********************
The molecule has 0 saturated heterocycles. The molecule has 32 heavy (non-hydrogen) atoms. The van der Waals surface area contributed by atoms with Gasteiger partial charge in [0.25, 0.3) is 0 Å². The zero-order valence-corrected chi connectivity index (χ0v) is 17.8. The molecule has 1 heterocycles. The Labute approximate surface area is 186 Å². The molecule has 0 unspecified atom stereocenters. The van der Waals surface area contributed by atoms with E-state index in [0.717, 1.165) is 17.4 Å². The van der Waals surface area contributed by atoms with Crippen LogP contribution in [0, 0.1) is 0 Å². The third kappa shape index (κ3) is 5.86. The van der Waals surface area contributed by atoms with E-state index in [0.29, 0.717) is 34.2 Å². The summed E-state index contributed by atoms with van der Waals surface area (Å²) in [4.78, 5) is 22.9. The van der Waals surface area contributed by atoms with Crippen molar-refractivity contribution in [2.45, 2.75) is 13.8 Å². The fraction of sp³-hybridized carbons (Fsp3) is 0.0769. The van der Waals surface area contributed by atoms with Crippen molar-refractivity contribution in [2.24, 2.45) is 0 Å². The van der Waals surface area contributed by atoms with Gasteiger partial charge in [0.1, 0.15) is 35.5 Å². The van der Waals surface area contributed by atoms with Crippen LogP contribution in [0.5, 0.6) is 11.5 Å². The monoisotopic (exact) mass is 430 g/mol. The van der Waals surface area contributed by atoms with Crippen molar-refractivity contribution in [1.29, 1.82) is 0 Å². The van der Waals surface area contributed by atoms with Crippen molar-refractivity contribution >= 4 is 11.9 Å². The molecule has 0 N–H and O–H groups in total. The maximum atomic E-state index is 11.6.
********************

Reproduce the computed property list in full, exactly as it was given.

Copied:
The molecule has 0 saturated heterocycles. The molecule has 32 heavy (non-hydrogen) atoms. The van der Waals surface area contributed by atoms with Gasteiger partial charge in [0.25, 0.3) is 0 Å². The zero-order valence-corrected chi connectivity index (χ0v) is 17.8. The molecule has 1 heterocycles. The Labute approximate surface area is 186 Å². The molecule has 0 unspecified atom stereocenters. The van der Waals surface area contributed by atoms with E-state index in [0.717, 1.165) is 17.4 Å². The van der Waals surface area contributed by atoms with Crippen LogP contribution in [0, 0.1) is 0 Å². The third kappa shape index (κ3) is 5.86. The van der Waals surface area contributed by atoms with E-state index in [0.29, 0.717) is 34.2 Å². The summed E-state index contributed by atoms with van der Waals surface area (Å²) in [4.78, 5) is 22.9. The van der Waals surface area contributed by atoms with Crippen molar-refractivity contribution in [2.45, 2.75) is 13.8 Å². The fraction of sp³-hybridized carbons (Fsp3) is 0.0769. The van der Waals surface area contributed by atoms with Crippen molar-refractivity contribution in [2.24, 2.45) is 0 Å². The van der Waals surface area contributed by atoms with Gasteiger partial charge in [0.1, 0.15) is 35.5 Å². The van der Waals surface area contributed by atoms with Crippen LogP contribution in [0.5, 0.6) is 11.5 Å². The monoisotopic (exact) mass is 430 g/mol. The van der Waals surface area contributed by atoms with Crippen molar-refractivity contribution in [1.29, 1.82) is 0 Å². The van der Waals surface area contributed by atoms with Crippen molar-refractivity contribution >= 4 is 11.9 Å². The molecule has 0 N–H and O–H groups in total. The maximum atomic E-state index is 11.6.